At a workshop, the board agreed to launch the process of creating a redevelopment district covering 4,000 acres around the famous attraction.
The effort to establish a community redevelopment area, or CRA, for the Silver Springs area would primarily focus on improving the infrastructure around the local commercial sector.
That, commissioners hope, would encourage existing businesses to upgrade their sites and sufficiently reduce the neighborhood blight to entice new businesses to invest in the area.
CRAs are defined zones where the property tax base is frozen in a given year and any subsequent property tax revenue increases within the area are plowed back into the district.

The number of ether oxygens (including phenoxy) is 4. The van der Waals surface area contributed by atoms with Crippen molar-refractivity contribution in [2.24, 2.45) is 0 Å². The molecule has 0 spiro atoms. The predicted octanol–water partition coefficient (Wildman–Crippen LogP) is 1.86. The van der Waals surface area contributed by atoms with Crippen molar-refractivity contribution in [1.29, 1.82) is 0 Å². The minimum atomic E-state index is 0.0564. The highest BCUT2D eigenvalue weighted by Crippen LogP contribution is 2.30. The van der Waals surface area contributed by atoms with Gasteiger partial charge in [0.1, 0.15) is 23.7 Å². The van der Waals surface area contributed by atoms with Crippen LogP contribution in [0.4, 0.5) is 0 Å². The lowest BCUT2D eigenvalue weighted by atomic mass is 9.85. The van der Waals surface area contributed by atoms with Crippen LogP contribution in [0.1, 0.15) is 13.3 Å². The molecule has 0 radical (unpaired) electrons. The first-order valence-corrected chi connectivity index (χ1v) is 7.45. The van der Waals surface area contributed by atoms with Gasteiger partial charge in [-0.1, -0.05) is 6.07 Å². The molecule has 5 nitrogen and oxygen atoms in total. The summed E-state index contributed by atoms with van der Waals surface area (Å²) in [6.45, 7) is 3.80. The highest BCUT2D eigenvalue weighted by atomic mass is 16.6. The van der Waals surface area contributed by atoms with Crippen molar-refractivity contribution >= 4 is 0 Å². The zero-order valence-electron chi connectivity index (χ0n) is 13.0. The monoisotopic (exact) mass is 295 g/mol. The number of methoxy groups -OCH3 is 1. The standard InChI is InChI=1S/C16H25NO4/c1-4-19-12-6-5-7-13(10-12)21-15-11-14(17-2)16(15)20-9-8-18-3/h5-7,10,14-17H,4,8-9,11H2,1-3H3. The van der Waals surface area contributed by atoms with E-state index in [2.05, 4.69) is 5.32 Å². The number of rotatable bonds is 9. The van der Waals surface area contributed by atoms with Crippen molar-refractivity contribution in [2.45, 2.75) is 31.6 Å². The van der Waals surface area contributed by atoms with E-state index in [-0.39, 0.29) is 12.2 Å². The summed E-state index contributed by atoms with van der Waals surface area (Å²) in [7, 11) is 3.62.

The CRA board overseeing the project, which is typically the local governing board, could set aside 50 percent to 95 percent of that new revenue for a variety of things.
Most commonly the funding covers paving roads; installing or improving stormwater management or water and sewer systems; and enhancing the area through removing blight, adding streetscapes or preserving historical sites.
The specific improvements for each CRA are spelled out in a plan adopted by the district’s governing board after a public vetting process.
CRAs in Florida can run for a maximum of 30 years.
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